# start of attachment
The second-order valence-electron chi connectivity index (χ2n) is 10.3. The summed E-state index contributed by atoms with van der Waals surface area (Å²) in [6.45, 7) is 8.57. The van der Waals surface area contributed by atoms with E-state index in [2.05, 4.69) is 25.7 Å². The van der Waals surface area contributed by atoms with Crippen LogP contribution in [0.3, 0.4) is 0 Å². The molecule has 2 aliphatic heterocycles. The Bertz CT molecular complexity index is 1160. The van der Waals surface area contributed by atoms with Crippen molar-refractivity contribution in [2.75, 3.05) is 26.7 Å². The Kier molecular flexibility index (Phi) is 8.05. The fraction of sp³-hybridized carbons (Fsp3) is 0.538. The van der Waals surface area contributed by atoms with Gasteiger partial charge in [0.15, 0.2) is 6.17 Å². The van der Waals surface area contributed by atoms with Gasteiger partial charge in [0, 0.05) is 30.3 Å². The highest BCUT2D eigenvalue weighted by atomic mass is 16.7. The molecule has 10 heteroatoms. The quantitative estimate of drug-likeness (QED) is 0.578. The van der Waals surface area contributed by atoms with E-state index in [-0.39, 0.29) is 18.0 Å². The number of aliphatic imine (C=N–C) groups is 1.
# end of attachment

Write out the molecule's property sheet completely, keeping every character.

The second-order valence-electron chi connectivity index (χ2n) is 10.3. The summed E-state index contributed by atoms with van der Waals surface area (Å²) in [6.45, 7) is 8.57. The van der Waals surface area contributed by atoms with E-state index in [2.05, 4.69) is 25.7 Å². The van der Waals surface area contributed by atoms with Crippen LogP contribution in [0.3, 0.4) is 0 Å². The molecule has 2 aliphatic heterocycles. The Bertz CT molecular complexity index is 1160. The van der Waals surface area contributed by atoms with Crippen molar-refractivity contribution in [2.75, 3.05) is 26.7 Å². The Kier molecular flexibility index (Phi) is 8.05. The fraction of sp³-hybridized carbons (Fsp3) is 0.538. The van der Waals surface area contributed by atoms with Gasteiger partial charge in [0.15, 0.2) is 6.17 Å². The van der Waals surface area contributed by atoms with Gasteiger partial charge in [0, 0.05) is 30.3 Å². The highest BCUT2D eigenvalue weighted by atomic mass is 16.7. The molecule has 10 heteroatoms. The quantitative estimate of drug-likeness (QED) is 0.578. The van der Waals surface area contributed by atoms with E-state index in [-0.39, 0.29) is 18.0 Å². The number of aliphatic imine (C=N–C) groups is 1.